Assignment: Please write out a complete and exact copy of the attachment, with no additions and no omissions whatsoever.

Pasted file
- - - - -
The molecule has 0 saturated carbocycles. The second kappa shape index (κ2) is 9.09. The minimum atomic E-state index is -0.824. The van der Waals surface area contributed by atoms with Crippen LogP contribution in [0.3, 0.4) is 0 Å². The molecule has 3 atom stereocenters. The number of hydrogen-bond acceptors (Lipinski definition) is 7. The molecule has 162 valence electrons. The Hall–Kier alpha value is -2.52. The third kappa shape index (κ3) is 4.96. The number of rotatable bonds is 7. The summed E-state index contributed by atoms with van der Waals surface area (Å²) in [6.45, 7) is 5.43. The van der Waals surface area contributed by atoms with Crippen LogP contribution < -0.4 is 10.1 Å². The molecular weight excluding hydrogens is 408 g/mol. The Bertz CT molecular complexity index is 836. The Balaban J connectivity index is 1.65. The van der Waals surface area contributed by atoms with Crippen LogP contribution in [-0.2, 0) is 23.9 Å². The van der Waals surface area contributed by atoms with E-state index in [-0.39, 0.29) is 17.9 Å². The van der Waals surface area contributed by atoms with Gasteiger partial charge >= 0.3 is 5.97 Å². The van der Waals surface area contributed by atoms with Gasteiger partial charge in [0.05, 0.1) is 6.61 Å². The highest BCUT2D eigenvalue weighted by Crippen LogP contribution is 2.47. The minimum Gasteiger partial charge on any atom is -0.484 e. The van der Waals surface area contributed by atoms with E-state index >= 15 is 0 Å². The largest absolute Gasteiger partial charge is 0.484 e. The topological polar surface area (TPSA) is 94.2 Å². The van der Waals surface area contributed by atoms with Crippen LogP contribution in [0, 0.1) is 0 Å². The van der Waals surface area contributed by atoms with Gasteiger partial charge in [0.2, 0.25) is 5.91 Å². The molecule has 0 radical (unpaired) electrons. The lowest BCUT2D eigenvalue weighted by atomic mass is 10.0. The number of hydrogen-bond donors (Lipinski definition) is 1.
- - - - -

The molecule has 0 saturated carbocycles. The second kappa shape index (κ2) is 9.09. The minimum atomic E-state index is -0.824. The van der Waals surface area contributed by atoms with Crippen LogP contribution in [0.3, 0.4) is 0 Å². The molecule has 3 atom stereocenters. The number of hydrogen-bond acceptors (Lipinski definition) is 7. The molecule has 162 valence electrons. The Hall–Kier alpha value is -2.52. The third kappa shape index (κ3) is 4.96. The number of rotatable bonds is 7. The summed E-state index contributed by atoms with van der Waals surface area (Å²) in [6.45, 7) is 5.43. The van der Waals surface area contributed by atoms with Crippen LogP contribution < -0.4 is 10.1 Å². The molecular weight excluding hydrogens is 408 g/mol. The Bertz CT molecular complexity index is 836. The Balaban J connectivity index is 1.65. The van der Waals surface area contributed by atoms with Crippen LogP contribution in [-0.2, 0) is 23.9 Å². The van der Waals surface area contributed by atoms with E-state index in [-0.39, 0.29) is 17.9 Å². The van der Waals surface area contributed by atoms with Gasteiger partial charge >= 0.3 is 5.97 Å². The van der Waals surface area contributed by atoms with Gasteiger partial charge in [0.05, 0.1) is 6.61 Å². The highest BCUT2D eigenvalue weighted by Crippen LogP contribution is 2.47. The minimum Gasteiger partial charge on any atom is -0.484 e. The van der Waals surface area contributed by atoms with E-state index >= 15 is 0 Å². The largest absolute Gasteiger partial charge is 0.484 e. The topological polar surface area (TPSA) is 94.2 Å². The van der Waals surface area contributed by atoms with Crippen LogP contribution in [0, 0.1) is 0 Å². The van der Waals surface area contributed by atoms with Gasteiger partial charge in [0.2, 0.25) is 5.91 Å². The molecule has 0 radical (unpaired) electrons. The lowest BCUT2D eigenvalue weighted by atomic mass is 10.0. The number of hydrogen-bond donors (Lipinski definition) is 1.